I find pirate Captain Kennit a very hard character to be around too. He seems to have no redeeming features and learns nothing along the way. Quite why Etta and Sorcor are so smitten with him, and why Etta in particular is so fiercely loyal, I don't know, and find quite annoying. There's that awful line about Etta and Vivacia preening and proudly showing that they are the kept women of powerful men or something that felt like is set the feminist movement back about 5 years all on its own. Hard to take from a female writer. And Malta could be read as your classic Lolita type character, the seductive 13 year old that wilfully entraps poor hapless men. Her grandmother calls her a "predator" at one point. So, from a grooviness perspective, this book gets a definite "could do better" rating.

19humouress
Oct 30, 2018, 10:37am

>18 HanGerg: Well, let me know if you ever find out what’s so fascinating about Kennit. I think Hobb had a soft spot for him. :0)

20rretzler
Oct 31, 2018, 3:01pm

>17 souloftherose: >18 HanGerg: >19 humouress: Yes, Malta was incredibly frustrating to me as well - I found myself just wanting to shake her. I've already read the second book in this trilogy , and I think she gets worse at first and then she seems to get a bit better - you can see her growing, but just a little. I find myself alternately slightly liking Kennit and then disliking him quite a bit. It seems that Hobbs has him do things that one might think aren't so bad, but then she reveals his motivations and of course, they are purely selfish.

As far as the feminist movement, I think the reader must take that in context somewhat. I feel that these books are meant to take place in the past - now I realize that an author could do anything in a world that he/she wants, but I think Hobb is trying to put a little realism in them with regard to character's actions and other plot elements - wooden sailing vessels, pirates, etc., late 17th-century stuff. So of course, women would have little place in that sort of society, and some would act the way Etta and Vivacia and others did. I think by making Althea as strong a character as she is, this is an indication that Hobb really thinks women have an equal place in society. Althea is our heroine, and she has a non-stereotypical place in this society that is clearly male dominant. Too many dominant women might not ring true in a late 17th-century setting and would certainly make Althea's plight much less compelling. Plus it makes Etta's personality interesting - she is indeed a kept woman, which may have had a certain status in that society, but there is a strength about her that belies her kept status. This is just my opinion, so please feel free to disagree.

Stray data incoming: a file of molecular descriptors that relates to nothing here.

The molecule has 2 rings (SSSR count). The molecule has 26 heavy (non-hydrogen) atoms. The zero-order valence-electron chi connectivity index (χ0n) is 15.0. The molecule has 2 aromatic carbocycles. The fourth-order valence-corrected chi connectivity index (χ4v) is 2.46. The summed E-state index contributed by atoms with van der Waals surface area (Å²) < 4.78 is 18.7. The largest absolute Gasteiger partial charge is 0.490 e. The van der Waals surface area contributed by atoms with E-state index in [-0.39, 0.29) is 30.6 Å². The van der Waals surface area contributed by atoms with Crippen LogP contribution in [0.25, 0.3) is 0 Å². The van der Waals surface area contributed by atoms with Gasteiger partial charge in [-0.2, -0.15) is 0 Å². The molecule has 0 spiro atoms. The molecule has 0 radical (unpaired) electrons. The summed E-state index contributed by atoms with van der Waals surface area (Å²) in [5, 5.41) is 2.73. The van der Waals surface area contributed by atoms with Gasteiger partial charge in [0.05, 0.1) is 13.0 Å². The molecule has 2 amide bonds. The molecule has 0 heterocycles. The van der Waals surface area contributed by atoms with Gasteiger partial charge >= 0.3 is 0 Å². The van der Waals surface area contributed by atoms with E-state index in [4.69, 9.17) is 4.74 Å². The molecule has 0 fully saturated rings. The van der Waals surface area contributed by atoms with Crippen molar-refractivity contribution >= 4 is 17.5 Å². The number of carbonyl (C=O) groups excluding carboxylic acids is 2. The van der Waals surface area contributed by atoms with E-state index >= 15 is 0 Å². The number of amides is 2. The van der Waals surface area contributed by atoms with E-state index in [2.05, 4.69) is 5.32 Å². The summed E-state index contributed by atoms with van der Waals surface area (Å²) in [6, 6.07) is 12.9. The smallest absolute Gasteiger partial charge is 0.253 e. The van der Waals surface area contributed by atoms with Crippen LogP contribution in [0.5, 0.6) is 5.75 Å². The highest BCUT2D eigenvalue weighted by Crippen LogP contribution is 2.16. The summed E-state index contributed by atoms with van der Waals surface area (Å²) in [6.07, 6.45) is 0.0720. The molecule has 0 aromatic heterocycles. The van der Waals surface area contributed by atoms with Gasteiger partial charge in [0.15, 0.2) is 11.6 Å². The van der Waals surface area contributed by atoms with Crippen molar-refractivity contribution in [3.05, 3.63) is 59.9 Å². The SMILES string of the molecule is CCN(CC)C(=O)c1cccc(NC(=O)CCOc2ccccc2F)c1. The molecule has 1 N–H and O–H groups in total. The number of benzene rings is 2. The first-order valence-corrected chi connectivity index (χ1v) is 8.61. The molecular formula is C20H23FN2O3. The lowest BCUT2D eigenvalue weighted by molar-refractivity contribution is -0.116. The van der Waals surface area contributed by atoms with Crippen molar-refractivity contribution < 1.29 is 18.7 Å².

21souloftherose
Nov 4, 2018, 6:57am

>19 humouress:, >20 rretzler: I agree that Kyle has no redeeming features - I'm uncertain whether I think Malta is going to develop any. I find Kennit quite intriguing as a character (and simultaneously quite repulsive). And yes, sometimes his actions aren't too bad but his motives are always selfish.

I think there are lots of ways this book 'could do better' in terms of feminism but I think overall I felt there were enough positive depictions of strong women (Althea, the Vestrit grandmother whose name I've temporarily forgotten, Ophelia) that I was willing to give the negative elements a pass. Maybe I should be more troubled by them and probably I would be with a more recent novel.....